In group counseling approximately 6-12 individuals meet face-to-face with a trained group therapist. Group counseling is a shared therapeutic experience which includes the presence of others who are working through similar issues. The focus can be on interpersonal relationships or on particular concerns shared by the group members, and is offered to help people reach a myriad of different therapeutic goals.
When people come into a group setting and interact freely with other members, they usually recreate those difficulties that brought them together in the first place. Under the direction of the therapist, the group is able to give support, offer alternatives, and comfort members in such a way that these difficulties become resolved and alternative behaviors are learned. This allows members to develop new ways of relating to people, and during group counseling, people begin to see that they are not alone and that there is hope and help. It is comforting to hear that other people have a similar difficulty, or have already worked through a problem.
Another reason for the success of group counseling is that people feel free to care about each other because of the climate of trust in a group. The psychological safety of the group will allow the expression of feelings which are often difficult to express outside their sessions. People might begin to ask for the support they need and be encouraged to tell people what is expected of them.
Types of Groups
Groups are usually divided into two types, either “psychoeducational” or “process oriented.”
Essentially, a psychoeducational group is focused on providing information about specific topics in order to give additional resources or information. These kinds of groups are generally more structured; members will be provided with specific topics or modules to discuss and explore. The intention is to provide more information about the topic, which is often identified in the name of the group.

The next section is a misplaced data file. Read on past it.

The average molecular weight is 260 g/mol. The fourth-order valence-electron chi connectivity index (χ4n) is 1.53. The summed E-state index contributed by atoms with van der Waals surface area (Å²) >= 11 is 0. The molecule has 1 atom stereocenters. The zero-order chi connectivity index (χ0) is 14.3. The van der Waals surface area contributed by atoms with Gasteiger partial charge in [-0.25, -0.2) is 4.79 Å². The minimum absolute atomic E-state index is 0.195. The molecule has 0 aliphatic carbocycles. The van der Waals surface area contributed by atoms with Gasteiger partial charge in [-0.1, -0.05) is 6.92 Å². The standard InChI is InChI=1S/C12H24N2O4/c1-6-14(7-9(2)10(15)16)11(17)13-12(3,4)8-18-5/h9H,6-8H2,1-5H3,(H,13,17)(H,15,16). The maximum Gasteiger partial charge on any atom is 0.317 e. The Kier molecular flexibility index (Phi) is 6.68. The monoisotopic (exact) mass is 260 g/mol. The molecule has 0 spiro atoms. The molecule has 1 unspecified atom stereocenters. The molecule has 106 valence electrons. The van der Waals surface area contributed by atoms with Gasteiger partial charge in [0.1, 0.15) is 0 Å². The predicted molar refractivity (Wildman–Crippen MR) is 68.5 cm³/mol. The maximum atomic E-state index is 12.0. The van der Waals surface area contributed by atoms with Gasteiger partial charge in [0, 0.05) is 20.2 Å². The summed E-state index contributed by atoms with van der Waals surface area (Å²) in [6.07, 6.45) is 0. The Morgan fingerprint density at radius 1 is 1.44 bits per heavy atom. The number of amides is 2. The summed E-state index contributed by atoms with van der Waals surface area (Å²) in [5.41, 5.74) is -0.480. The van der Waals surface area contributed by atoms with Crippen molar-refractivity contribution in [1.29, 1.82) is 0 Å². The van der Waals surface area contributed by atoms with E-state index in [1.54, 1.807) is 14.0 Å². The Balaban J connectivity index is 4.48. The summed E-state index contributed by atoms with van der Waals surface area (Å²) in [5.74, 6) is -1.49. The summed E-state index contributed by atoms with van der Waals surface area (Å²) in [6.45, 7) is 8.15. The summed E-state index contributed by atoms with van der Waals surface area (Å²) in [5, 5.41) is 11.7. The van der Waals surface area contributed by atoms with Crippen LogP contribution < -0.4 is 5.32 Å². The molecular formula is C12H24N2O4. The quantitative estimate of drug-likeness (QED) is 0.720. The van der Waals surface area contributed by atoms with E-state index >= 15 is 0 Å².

Process Oriented group
Here, the focus is on the experience of being in the group, itself, as the healing opportunity. For example, the process of expressing thoughts, feelings, and experiences in the group, “in the here and now” can be the very vehicle by which change is discovered.
When to Consider Group Therapy
People choose to join group therapy to supplement primary therapy, to give additional support, or as the sole component of healing work. No matter what is addressed in therapy, group therapy allows the opportunity to share healing and experiences with other members. Many attending group therapy report that it as a way to know that they “are not alone” and that there are others, with similar experiences, who are supportive of them.
What actually happens in each group depends on who attends, what is being discussed, and any specific “modalities” the therapist uses in group. No matter what is addressed, change occurs as the group moves through various stages of development. The relationships, interactions, worked through conflicts, and discussions, offer many opportunities for growth, change, and restoration.
The criteria for joining a group depends on the intention of the group, what subject matter is to be addressed, and who would benefit the most from attending. Group guidelines, including confidentiality will likely be shared with all members at the beginning of the group or in an individual meeting with the group leader.
Source: DRB Alternatives, Inc. www.drbalternatives.com